A year af­ter his death, Tet­sis’s Hy­dra home turns into a mu­seum

Kathimerini English - - Focus - BY MAR­GARITA POURNARA

All of my en­coun­ters with painter Panayi­o­tis Tet­sis, who died a year ago at the age of 91, tended to be beau­ti­fully rit­u­al­is­tic: He would wel­come me with a small plate of sweet fruit pre­serve and a cup of Greek cof­fee, we would dis­cuss art and life, and be­fore see­ing me off with the prom­ise of a next en­counter, he would ply me with flow­ers from his gar­den or a bag of fresh fruit or veg­eta­bles from his lo­cal mar­ket in the Athens district of Kolon­aki.

The meet­ing I hold clos­est to my heart, how­ever, was when I vis­ited his an­ces­tral home on the Sa­ronic is­land of Hy­dra in 2005, a pe­riod dur­ing which he was work­ing on a se­ries of por­traits of his clos­est friends. It was a sparkling win­ter’s day and to­gether we walked up to the house, a typ­i­cal ex­am­ple of lo­cal 19th cen­tury ar­chi­tec­ture. It had a wine cel­lar and the ground floor had served as a gro­cery store-cum-tav­erna run by his fa­ther, which had re­mained as it was for decades – with dust-sprin­kled wares still stand­ing on the shelves as though time it­self had come to a stand­still – af­ter the end of World War II.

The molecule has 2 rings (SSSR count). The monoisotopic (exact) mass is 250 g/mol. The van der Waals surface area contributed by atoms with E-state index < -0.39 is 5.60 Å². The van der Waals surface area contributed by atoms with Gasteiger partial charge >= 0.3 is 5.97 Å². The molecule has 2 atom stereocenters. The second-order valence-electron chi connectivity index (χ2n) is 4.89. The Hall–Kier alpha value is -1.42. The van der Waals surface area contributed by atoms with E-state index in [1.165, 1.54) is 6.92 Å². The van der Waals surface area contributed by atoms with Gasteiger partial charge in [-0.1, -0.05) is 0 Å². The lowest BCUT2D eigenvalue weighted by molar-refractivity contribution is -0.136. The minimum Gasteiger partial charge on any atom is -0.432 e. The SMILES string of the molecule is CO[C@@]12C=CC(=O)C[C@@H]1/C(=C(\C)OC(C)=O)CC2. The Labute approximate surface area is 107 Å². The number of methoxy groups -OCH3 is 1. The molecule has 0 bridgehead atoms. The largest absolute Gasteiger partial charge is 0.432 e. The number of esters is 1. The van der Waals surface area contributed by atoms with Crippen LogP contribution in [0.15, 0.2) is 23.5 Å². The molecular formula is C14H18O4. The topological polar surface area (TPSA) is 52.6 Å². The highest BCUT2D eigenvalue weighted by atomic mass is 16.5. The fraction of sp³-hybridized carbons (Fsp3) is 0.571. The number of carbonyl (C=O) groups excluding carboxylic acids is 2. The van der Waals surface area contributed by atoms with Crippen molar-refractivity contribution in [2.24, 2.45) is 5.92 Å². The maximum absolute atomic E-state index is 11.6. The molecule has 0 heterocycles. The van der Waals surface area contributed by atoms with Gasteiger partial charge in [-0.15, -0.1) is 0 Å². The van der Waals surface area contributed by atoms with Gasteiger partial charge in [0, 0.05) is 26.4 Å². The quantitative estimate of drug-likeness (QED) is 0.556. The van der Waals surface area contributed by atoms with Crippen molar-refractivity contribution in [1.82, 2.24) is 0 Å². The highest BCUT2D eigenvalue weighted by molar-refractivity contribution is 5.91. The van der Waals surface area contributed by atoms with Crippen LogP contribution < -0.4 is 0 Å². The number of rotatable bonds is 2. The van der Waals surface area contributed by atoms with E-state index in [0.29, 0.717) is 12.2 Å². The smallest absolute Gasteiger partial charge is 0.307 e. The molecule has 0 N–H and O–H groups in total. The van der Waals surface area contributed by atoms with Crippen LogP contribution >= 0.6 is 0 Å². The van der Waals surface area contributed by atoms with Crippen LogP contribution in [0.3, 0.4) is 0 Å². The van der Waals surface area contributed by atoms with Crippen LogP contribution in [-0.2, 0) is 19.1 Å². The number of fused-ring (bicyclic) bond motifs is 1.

Tet­sis spent his child­hood in this house be­fore his fam­ily moved to Pi­raeus, and in the late 1980s the artist trans­formed the ground floor space into a stu­dio where he would work while stay­ing on the is­land, of­ten host­ing his stu­dents dur­ing win­ter vis­its. In 2007, he do­nated the build­ing to the Na­tional His­tor­i­cal Mu­seum’s His­tor­i­cal and Eth­no­log­i­cal So­ci­ety so it could be turned into a mu­seum to show­case his stu­dio and work.

So far, the so­ci­ety has com­pleted the task of doc­u­ment­ing all of the artist’s works and pos­ses­sions. Mark­ing the first an­niver­sary of his death on March 5, the so­ci­ety opened the premises for a few hours to fam­ily and friends who wanted to pay homage to Tet­sis, a man known for his un­af­fect­ed­ness and gen­eros­ity, in keep­ing with the spirit of hos­pi­tal­ity that he was so fa­mous for.

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